A race between Covid patients and protocol violators

A race between Covid patients and protocol violators

Despite the presence of a huge reminder on the wearing of face masks and face shields, a lone rider sits on his motorcycle—apparently oblivious that he is not wearing any personal protective covering to prevent him from catching the coronavirus or spreading it to somebody else.

Whenever there is authority, there is a natural inclination to disobedience.

— Nova Scotia judge Thomas Chandler Haliburton

PEOPLE may not know it but we believe there is a race between the number of Covid-19 patients and protocol violators, and the latter is catching up with tens of thousands disregarding minimum health safety measures daily across the country.

The Department of Health (DoH) said that the appearance of mutated variants of the novel coronavirus, or nCoV, could be behind the recent surge in infections; but undersecretary Maria Rosario Vergeire had hinted that the root of the problem is actually the public’s failure to comply with minimum health safety protocols and some “institutional gaps” that have contributed in the government’s failure to curb the spread of the ongoing pandemic.

However, we’re still waiting for confirmation from the World Health Organization (WHO) to validate that there is widespread community transmission of the B.1.1.7 variant first detected in the United Kingdom and the B.1.351 variant first reported by South Africa late last year.

WHO representative to the Philippines Rabindra Abeyasinghe likewise did not attribute the flare-up solely to the variants but also to vaccine optimism that had led the public to let their guard down and become complacent about the quarantine protocols.

Abeyasinghe said that WHO had been seeing a global increase in Covid-19 cases in the past four weeks.

After a stabilization of transmission in January and early February, we have seen now that there is an increase in transmission, not only in the Philippines but in several other countries where there have had successful vaccine rollouts, so the situation cannot just be blamed on slow government response. But in addition to a change in people’s behavior, the increase in cases can also be linked to the spread of the new variants of the coronavirus.

So the mix of these factors could actually be causing higher levels of transmission.

But even with the health department conceding that the presence of the highly transmissible variants in Metro Manila is a major factor in the faster increase in daily cases than at the height of the pandemic in July and August last year, many of our countrymen continue to wantonly disregard the protocols that should be protecting them in the first place and not contributing to their growing complacency.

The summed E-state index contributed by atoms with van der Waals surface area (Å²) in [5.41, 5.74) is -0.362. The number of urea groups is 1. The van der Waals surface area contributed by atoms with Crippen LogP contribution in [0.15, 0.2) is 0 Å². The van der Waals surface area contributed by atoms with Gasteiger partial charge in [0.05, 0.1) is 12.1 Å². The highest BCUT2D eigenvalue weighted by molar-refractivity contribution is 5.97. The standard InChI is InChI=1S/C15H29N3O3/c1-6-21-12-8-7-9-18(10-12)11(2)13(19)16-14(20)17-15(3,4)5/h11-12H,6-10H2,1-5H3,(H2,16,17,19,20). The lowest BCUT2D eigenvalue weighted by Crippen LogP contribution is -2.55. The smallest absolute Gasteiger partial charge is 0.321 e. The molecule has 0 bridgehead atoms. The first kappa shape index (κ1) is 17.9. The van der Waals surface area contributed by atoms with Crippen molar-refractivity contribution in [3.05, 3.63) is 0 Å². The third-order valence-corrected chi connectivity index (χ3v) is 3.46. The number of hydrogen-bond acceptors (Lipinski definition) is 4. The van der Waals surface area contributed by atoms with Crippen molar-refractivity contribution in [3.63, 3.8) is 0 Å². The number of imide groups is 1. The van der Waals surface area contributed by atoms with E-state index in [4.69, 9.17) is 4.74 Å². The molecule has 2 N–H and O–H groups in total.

So, yes, we see that the variants are here and yes their presence is contributing to the increase in the number of infections. But the truth is that the variants are not the only factor that has led to the surge in Covid cases.

Through genetic analysis of samples from select Covid-positive patients, the Philippine Genome Center has so far detected the B.1.1.7 variant in 223 cases and six of these have died while 167 have already recovered and 50 are remain as active cases.

The UK variant has been detected in seven of the country’s 17 regions, mostly in Metro Manila (76 cases) and the Cordillera Administrative Region (41).

On the other hand, the B.1.351 variant has been detected in 152 patients; four of whom have died, 86 have recovered and 61 are active cases.

The South Africa variant has been detected in six regions, mostly in Metro Manila (105).

The Philippine Genome Center has also detected the P.1 variant first detected in Brazil in one Covid-positive Filipino who returned from Brazil and had since recovered.

Aside from the two mutant variants, a coronavirus variant, called P.3 and first detected in the Philippines, has also been found in 104 patients with 96 of them having recovered while the rest are still active cases.

According to the DoH, there is not enough evidence to conclude whether the P.3 variant was a ‘variant of concern’ even as the highest number of confirmed cases in a single day was recorded two days ago with 8,019 new infections recorded by the agency.

And why has the virus spread so quickly? Certainly because they are highly infectious and easily transmissible—but then, if people knew the importance of the health safety protocols, then the virus could have been somehow contained and the number of infections lessened.

And we have reached a point when most of our hospitals are hobbled by staff shortage as many of their health workers have either caught the virus, gone on leave, or resigned so that the hospitals cannot expand their capacity without hiring new workers.

In another view, health experts and advocates blame the surge on the premature reopening of the economy, but we also see gatherings as the reason for the big waves of daily cases.

Actually, the number of new infections was not so high when the government gradually reopened the economy last year, but behind the current surge in cases, are “secret gatherings” where people who were tired of the lockdown met up with family and friends.

There is probably no data about this but if we closely observe each of our communities, we would certainly see our neighbors with their face masks down and face shields up while walking around as if the coronavirus never existed. (AI/MTVN)

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